In You Won’t Be Alone, a young girl in 19th century Macedonia is kidnapped and then transformed into a witch by an ancient spirit. The feature blends elements of folklore and supernatural horror into a melancholic, even philosophical, coming-of-age story.
There are few films which can be described as both grotesque and beautiful, and You Won’t Be Alone is one of them. From sweeping wheat fields to stunning forest greenery to voice overs that wax poetic about the meaning of life, there’s no denying the artistic merit of this one.
But the slopping squelch of organs being pulled out of bodies and the grinding snap of bones being rearranged will keep you from marveling too much at the lighter side of life while watching.
Something Wicked This Way Comes
From the start, it’s clear You Won’t Be Alone has a lot to say about the nature of humanity. That balance of light and dark, good and evil, shines through even in the earliest scenes.
When the Wolf-Eatress arrives at a small home on the outskirts of a village, she intends to spirit away a woman’s baby. The desperate mother pleads to keep the child, striking a bargain with the witch to turn the child over to her instead once she turns sixteen. The witch agrees – but not before ensuring the child will never speak again.
The mother, either convinced the Wolf-Eatress can’t be trusted to keep up her end of the deal, or hoping to prevent the inevitable from happening, takes off at once with her daughter. The girl grows up underground in a sacred cave – a place the mother believes the witch could not access – entirely isolated from the world.
But in the end, the mother’s efforts mean nothing but stunted development for her daughter. The Wolf-Eatress returns, claims the woman’s face, and takes the now teenaged Nevena out into the world for the first time.
As Nevena finally explores nature and interacts with other people for the first time, she also learns the nature of the Wolf-Eatress’ powers. By killing both animals and people and placing their organs inside her own body, she can assume their physical form. And when the older woman uses her one “witch spit” to transform Nevena, she’s blessed – or cursed – with the same ability.
I have to say, the dark folklore energy in You Won’t Be Alone works very well. The film does a great job balancing the things we explicitly see on screen with implying what’s happening just off screen or just out of focus. It doesn’t try to be in-your-face gross-out horror, and it succeeds all the more at making your skin crawl for it.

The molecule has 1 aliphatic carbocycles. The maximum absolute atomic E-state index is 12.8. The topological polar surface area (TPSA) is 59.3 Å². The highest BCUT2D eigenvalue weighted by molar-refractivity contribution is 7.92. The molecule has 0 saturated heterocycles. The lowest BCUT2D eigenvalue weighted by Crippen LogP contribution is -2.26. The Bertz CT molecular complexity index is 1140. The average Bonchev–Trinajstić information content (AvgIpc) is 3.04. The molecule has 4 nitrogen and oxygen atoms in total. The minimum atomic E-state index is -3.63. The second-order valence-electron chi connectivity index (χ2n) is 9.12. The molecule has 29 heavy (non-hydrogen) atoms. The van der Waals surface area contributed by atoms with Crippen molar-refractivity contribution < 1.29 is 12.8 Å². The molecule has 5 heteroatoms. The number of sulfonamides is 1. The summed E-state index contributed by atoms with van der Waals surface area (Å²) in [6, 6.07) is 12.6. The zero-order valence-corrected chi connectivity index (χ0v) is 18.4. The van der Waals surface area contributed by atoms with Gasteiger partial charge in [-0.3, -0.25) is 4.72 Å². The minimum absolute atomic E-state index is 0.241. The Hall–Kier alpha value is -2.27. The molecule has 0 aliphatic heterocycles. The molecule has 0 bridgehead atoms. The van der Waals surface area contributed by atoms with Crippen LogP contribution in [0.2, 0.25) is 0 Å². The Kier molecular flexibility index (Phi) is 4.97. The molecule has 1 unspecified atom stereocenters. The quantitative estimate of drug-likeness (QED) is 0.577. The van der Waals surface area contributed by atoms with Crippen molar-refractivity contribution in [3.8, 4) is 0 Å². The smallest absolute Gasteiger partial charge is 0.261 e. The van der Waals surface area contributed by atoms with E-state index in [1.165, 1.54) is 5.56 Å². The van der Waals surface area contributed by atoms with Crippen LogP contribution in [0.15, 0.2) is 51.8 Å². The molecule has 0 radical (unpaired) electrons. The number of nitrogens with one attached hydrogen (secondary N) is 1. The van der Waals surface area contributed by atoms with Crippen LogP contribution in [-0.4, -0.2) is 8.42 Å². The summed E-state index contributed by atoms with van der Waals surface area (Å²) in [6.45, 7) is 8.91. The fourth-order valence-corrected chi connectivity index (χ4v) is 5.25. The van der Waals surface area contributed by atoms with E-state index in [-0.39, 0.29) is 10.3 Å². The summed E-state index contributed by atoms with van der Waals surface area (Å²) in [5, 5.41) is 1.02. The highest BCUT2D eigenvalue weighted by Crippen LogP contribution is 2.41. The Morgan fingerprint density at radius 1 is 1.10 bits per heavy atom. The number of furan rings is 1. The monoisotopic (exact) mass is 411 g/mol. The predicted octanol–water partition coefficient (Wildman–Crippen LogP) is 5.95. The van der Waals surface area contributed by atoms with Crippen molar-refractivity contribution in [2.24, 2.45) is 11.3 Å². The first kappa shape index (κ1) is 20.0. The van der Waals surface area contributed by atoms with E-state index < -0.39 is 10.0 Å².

Walk a mile in someone else’s shoes – literally
Embracing her newfound freedom – and transformative powers – Nevena soon decides to leave her witch-mother. Setting off on her own, she uses her powers to quite literally walk a mile in someone else’s shoes. You know, by killing them, stuffing their organs inside herself, assuming their appearance, and taking her place in their lives.
It’s never vindictive, though, these kills. Everything is simply a means to an end – a way for Nevena to discover what life is like. Essentially, You Won’t Be Alone is a coming of age tale. Each life Nevena takes leads to her learning something new about humanity. Their lives give her a new perspective, provide another piece of the puzzle.
This is a film that asks a lot of questions about life. If you had the chance to live as someone else, who would you choose? How could your experiences be different if you weren’t born as yourself? What makes a life worth living? And what makes a person worth sharing that life with?
At times, the speculative narration feels a bit much. But overall, it’s fascinating to watch someone learn who they are through the lives of others.
A beautiful blend of genres
You Won’t Be Alone straddles the line between folk horror and arthouse coming-of-age story. This could easily have derailed the feature – but it doesn’t. Instead, writer/director Goran Stolevski manages to blend these worlds together beautifully. Sometimes poignant, sometimes stomach turning, You Won’t Be Alone is undeniably watchable and will stick with you long after the credits roll.
You Won’t Be Alone premieres in theaters April 1.